My Thoughts About Terrorism and Our Children

Growing up in suburban America in the late sixties, and seventies, I felt fairly safe. As the terror was spinning and growing in the world around us, my friends and I ,  were untouched,  for the most part.

I was two when President Kennedy was killed, so I don’t remember it. I have faint memories of watching  Apollo 11 land on the moon in the summer of 1969,  on our small black and white television set. I was seven. But, the next year,  when the Kent shootings occurred, I must have been shielded, because I don’t have any memories of it. Even in 1975,  when the Vietnam War ended, at thirteen, I remember being happy, but no big deal.  I just wasn’t affected.

Aside from my time with my friends,  which provided a wonderful distraction to reality,  my world consisted of a lot of internal conflicts within my family.  Perhaps,  that is why I am so passionate about what happens my world,  not just my personal world.  Because if you really think about it,  what happens in our world,  affects our personal world! We are global citizens, and should step outside our own existential existence, and contribute towards a peaceful change.

Now for a minute,  imagine being a child of seven,  or eight,  trying to live your life,  and only knowing death, and destruction at every turn.  Every time you go outside,  you are in critical danger of dying.  The children of Palestine have endured this for sixty years.  They have watched the devastation of their homes, families, and lives on a daily basis. As well as war torn Sudan, that has been in a state of emergency since 2003.  Or most recently,  Syria.  We have seen Syrians fleeing their native land to Europe in record numbers.  Some have thought, the largest refugee crisis since WWII.  Syrian children watching their families,  and friends being killed by bombs, or drowning after abandoning their bombed out towns. As a caring human being,  I only have to look into their eyes, to see their pain.  But, I cannot really feel it.  I have not experienced what they have.  I have seen images, but have not experienced being in a war zone.  Or, the panic of having to risk my life to survive.  I can only sympathize.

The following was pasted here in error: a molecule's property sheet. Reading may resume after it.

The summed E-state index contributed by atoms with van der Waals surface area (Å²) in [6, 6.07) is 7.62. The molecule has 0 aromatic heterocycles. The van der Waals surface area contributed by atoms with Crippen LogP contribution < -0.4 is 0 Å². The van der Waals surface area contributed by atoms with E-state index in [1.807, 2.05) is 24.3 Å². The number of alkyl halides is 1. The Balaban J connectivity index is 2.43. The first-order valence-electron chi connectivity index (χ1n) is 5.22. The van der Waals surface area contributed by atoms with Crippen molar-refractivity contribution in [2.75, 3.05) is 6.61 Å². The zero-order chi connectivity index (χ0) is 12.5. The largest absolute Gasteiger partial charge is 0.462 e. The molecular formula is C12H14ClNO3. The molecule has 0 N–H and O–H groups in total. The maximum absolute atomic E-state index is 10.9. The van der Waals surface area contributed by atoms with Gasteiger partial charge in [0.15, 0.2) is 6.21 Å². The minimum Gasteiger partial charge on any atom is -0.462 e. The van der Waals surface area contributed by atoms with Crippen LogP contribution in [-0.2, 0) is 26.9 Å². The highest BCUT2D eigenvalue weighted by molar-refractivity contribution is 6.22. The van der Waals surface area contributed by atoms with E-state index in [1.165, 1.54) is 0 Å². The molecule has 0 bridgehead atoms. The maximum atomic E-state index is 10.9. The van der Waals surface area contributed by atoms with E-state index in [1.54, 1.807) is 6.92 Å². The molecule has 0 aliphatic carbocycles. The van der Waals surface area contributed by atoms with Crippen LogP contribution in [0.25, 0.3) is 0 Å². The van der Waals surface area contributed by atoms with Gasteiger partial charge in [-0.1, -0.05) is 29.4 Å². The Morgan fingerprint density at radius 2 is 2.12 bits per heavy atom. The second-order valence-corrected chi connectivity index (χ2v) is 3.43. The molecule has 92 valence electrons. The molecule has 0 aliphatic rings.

We felt the closest to this during and after the 9/11 attacks.  The uncertainty, panic, and devastation was felt all across this country.  But, mainly by those that were effected personally. My children knew what was happening because of our age of social media.  I am thankful that we did not live in one of the areas where the attacks occurred.  But,  I made sure to involve my kids,  and try to make it real for them,  so that they will understand the severity of the dangers of this world that they live in.

But,  as I was shielded by my parents to the cruelties of our western society,  I feel that our children don’t appreciate what is happening in our world.  I think that now more than ever,  our children are shielded from the real dangers that people are facing globally, and that they will face. One would think that because we now live in a very communicative world, they would be aware.  But,  for so many of the children growing up in this age of global  dissemination of information,  they are still so isolated.

They are isolated because of media influences, the quick action to violence brought about by racism, fueled by ignorance.  Over indulgence of materialism,  and constant,  accepted forms of corruption, greed, and discrimination that we see everyday in the social media platforms has desensitized them to what is real,  and important if we are ever to attain peace for our planet.

It is sad to think that we would have to be in the midst of a war zone to feel for our fellow human beings.  And, it is so contradictory that so many of poor America or Europe sides with the elite.  If anything,  children that grow up without a lot of advantages should be more sympathetic to the plight of children that live in countries torn apart by terrorism.

As a parent,  I see what is being taught to children,  in our schools and what is projected by the media.  And,  I worry.  I worry that if we keep going in this direction,  our future generations will never know peace,  will never have empathy for other living beings,  and will ultimately be the destruction of our very existence.

If people are only enraged by the terrorism that touches us personally, there is something wrong!  We should be enraged by any act of terrorism, anywhere.  We need to become united globally.  We need to care about all humans on our planet.  We need to see black and white,  good and evil….because when it comes to a single life,  there can be no gray area.







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